T ake yourself back in time, to the late seventies early 80′s, with Kraftwerk inspired dance electronica, with a hint of alternative post punk art rock, new romantic and big arena sound. Think dodgy haircuts, Bowie trousers and men in black eyeliner. Playing a set entirely devoted to tracks from their first five vinyl (remember that?) albums, Simple Minds are in town.
Formed way back in ’78, Simple Minds took an eclectic journey up to ‘82, from the dance classic cult ‘I Travel’ right through the big sound of the ‘New Gold Dream (81-82-83-84)’ album, with splashing of arena-filling 80′s hits. Success became stratospheric – by the mid/late eighties Simple Minds were huge, playing not just arenas, but stadia, almost comparable to the success achieved by U2. But for Simple Minds their commercial success diminished, not that has stopped them; they’ve continued to this day, both recording and playing live, and tonight here, in an intimate venue to celebrate with their loyal fans, they’re playing songs from first five albums as part of their 5x5Live tour.
The Simple Minds of today are made up of original members Jim Kerr (vocals) and Charlie Burchill (guitar/keyboards), Mel Gaynor (drummer – who’s been in the line up pretty much since ’82), Andy Gillespie (keyboards – ditto since 2002) and Ged Grimes (bass – newbie and formerly a founding member of Danny Wilson). It being a Friday night at the 02 so it’s an early end (10pm curfew) so on at precisely 7.31pm – here we go….
The set is drenched in dry ice, blue beams of light shine throughout the venue and we start of with that cult dance floor track that is ‘I Travel’ in all it’s glory, to a rapturous applause from the audience. “Thank you Birmingham – thanks for coming along to see us.” It’s an early start for most the punters but within half an hour the Academy is pretty full.
Kerr still has his voice – he hits all the vocals, dancing in that staccato manner that has become his trademark. Tonight’s set is for die-hard fans – Kerr is a man of few words – tonight it’s about the nostalgia, a time warp, the music – dry ice and beams of lights effects cloud the stage throughout the night.
‘Love Song’ gets everyone singing, Kerr enthusiastically gets them clapping and there a huge cheer after the song. “That’s wonderful – thank you.” The following track is ‘Pleasantly Disturbed’, somewhat different for Simple Minds – take a listen and see if you think it was the inspiration behind the Reznor/ Manson ‘Sweet Dreams’ and clearly inspired at the time by The Velvet Underground. One more track ‘Room’ and we have a 10-minute ‘interlude’ while we all catch our breath and catch-up with a few people – heya Adam!
Then they’re back on and we’re into ‘The American’ – Kerr: “We’re having a ball thank you – for the past thirty five years we’ve had a ball.” A few more tracks then into “Promised You a Miracle” – the crowd go “oooooooooooooooooooooooo” at the appropriate time; a few ‘bad 80’s dancing’. Then we have “Someone Somewhere in Summertime” – a 12” inch extended version (in old money so to speak.) The crowd is thoroughly enjoying themselves, the loyal fans loving it.
Time for another break and back on at 9.30 to instrumental dance track “Theme for Great Cities.” Then a couple of tracks and we get the start of what became rise to the big heights – masses of dry ice, bright yellow beam lights and we’re into “Glittering Prize’ followed up by “New Gold Dream (81-82-83-84)” a tubstomping rendition – the crowd all sing, Kerr slots into the vocals “In this room… I want to kiss you all….”, a drumming crescendo – one of the stand out tracks of the night. The crowd bay for more – but it’s 9.55pm and curfew time – the house lights come on and all we walk out to Roxy Music’s ‘Let’s Stick Together…’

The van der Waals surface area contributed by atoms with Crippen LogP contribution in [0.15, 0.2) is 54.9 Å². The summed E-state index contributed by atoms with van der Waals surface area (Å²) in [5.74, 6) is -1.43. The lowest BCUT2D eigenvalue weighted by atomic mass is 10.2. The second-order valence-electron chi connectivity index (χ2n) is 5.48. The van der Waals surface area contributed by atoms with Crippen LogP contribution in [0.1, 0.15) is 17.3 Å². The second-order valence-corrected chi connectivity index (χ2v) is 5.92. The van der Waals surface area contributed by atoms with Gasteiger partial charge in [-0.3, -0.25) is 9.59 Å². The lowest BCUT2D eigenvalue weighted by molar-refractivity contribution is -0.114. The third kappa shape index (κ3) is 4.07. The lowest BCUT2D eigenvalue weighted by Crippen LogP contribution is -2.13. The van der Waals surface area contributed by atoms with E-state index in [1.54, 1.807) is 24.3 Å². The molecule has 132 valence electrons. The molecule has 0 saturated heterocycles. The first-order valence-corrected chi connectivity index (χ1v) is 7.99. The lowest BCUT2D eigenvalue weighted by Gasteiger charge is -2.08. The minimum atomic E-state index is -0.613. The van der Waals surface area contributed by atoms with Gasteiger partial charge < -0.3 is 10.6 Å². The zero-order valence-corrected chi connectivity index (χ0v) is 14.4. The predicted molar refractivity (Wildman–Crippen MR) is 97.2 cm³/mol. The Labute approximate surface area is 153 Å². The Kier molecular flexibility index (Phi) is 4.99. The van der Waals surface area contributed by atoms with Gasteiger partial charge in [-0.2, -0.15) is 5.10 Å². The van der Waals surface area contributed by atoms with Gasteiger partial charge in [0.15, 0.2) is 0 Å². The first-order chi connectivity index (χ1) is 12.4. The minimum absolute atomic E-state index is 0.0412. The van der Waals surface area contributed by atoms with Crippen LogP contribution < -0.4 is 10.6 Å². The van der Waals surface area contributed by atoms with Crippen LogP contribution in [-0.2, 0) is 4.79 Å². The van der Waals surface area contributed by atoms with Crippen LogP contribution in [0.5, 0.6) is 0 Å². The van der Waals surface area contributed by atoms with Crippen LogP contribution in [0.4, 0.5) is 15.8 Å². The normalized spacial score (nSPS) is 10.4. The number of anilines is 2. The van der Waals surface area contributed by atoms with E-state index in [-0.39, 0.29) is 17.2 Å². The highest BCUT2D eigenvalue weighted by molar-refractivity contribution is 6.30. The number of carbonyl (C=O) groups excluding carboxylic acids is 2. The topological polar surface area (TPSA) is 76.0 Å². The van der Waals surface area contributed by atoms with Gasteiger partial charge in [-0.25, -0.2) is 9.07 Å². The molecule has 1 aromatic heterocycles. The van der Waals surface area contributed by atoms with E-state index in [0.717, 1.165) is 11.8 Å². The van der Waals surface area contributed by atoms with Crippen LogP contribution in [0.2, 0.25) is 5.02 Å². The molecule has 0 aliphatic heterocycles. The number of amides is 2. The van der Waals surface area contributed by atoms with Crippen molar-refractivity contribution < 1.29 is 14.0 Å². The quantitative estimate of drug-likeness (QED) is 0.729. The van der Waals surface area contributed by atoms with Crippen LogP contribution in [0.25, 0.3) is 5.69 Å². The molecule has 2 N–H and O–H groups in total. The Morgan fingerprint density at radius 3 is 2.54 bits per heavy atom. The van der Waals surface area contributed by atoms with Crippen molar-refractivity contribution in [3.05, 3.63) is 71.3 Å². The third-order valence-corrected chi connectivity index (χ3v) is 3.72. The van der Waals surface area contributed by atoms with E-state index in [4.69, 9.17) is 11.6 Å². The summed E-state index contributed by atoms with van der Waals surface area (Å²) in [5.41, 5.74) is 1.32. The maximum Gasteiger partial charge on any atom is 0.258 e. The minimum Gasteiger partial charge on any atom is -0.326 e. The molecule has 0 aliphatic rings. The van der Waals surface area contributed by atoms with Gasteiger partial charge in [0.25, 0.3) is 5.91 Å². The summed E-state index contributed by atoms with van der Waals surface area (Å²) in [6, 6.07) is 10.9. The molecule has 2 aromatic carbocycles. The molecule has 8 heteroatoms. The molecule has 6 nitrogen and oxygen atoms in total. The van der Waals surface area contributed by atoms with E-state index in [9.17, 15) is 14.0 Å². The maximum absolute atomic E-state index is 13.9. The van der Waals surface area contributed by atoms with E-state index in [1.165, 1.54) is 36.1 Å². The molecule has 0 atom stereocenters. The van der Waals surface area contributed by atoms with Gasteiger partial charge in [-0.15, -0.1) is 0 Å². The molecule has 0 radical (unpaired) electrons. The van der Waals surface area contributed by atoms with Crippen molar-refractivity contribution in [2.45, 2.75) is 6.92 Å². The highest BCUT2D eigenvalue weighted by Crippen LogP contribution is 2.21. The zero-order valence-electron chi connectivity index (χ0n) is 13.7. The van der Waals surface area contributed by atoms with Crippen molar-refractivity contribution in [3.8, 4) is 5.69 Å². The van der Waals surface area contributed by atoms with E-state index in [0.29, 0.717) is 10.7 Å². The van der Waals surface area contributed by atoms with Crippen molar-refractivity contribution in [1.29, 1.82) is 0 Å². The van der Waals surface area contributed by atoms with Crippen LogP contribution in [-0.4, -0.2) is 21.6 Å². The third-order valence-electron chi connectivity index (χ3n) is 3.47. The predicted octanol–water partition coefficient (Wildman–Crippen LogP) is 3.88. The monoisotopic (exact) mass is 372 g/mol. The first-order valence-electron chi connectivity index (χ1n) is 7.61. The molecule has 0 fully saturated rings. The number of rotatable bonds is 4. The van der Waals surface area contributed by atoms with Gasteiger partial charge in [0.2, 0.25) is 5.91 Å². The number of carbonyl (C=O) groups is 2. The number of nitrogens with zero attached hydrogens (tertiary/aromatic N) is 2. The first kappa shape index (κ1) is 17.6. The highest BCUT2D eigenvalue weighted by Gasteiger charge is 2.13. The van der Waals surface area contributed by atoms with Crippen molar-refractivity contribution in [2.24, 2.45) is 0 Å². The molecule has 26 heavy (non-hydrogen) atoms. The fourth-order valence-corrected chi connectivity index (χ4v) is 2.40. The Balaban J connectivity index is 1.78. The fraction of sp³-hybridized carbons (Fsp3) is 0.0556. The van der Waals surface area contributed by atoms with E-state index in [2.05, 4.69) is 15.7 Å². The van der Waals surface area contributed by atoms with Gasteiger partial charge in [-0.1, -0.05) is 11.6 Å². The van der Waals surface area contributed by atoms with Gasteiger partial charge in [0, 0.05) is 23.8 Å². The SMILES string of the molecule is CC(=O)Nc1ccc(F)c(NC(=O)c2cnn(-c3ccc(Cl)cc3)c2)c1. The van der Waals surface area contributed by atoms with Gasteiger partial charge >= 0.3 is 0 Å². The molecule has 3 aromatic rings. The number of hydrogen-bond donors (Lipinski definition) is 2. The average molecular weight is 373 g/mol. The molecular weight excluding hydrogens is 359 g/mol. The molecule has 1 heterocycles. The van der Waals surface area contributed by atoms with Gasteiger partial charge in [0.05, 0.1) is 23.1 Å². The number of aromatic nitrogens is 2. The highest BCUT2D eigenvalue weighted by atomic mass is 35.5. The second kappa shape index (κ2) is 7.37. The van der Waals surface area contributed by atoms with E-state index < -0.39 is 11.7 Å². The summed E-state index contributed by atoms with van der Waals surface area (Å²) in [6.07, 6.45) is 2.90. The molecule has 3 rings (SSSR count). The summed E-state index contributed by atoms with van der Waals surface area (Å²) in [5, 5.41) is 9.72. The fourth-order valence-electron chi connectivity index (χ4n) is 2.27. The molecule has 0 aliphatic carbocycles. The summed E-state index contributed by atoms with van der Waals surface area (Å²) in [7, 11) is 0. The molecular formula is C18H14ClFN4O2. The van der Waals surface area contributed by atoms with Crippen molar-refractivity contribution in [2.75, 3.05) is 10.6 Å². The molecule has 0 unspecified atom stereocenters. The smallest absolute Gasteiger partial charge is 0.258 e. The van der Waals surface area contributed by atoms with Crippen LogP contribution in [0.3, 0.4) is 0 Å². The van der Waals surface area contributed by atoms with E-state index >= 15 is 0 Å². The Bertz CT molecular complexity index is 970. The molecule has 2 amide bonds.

Simple Minds were huge in their hey day. Think like bands like Coldplay today – that’s the status that Simple Minds operated at. Maybe through the later decades they didn’t maintain quite that level – and the major hits were certainly mostly during the 80’s. But they’ve continued to play on, play live and record – tonight was a celebration of a long time ago – and gave the band opportunity to play tracks they must had mostly forgotten. This being the Academy, unfortunately the sound, once again, wasn’t brilliant – depending where you stood as to whether you got the full balanced sound, or where I was, an overriding blast of synth. But for true fans certainly an opportunity to see them close up and personal, performing songs they hadn’t done for years. And all certainly enjoyed it.
1. I Travel
2. Thirty Frames in a Second
3. Today I Died Again
5. This Fear of Gods
6. Life in A Day
7. Hunter and the Hunted
10. Love Song
11. Pleasantly Disturbed
13. The American
14. In Trance As A Mission
15. 70 Cities as Love Brings the Fall
16. Calling Your Name
20. Promised You A Miracle
21. Someone Somewhere in Summertime
22. Theme for Great Cities
24. Chelsea Girl
25. Glitter Prize
26. New Gold Dream (81-82-83-83)
Life in a Day 
Real to Real Cacophony 
Empires and Dance 
Sons and Fascination / Sister Feelings Call 
New Gold Dream (81-82-83-84) 
Review: Zyllah Moranne-Brown
As you know, we at Birmingham Live love to get you some great photos from gigs we review from our very excellent photographers. Sometimes the permissions allowed for us to do this are pretty complex, and on rare occasions the terms offered to us just aren’t acceptable for what we do. Unfortunately this gig fell into the later, so sadly we have no pictures available for this gig.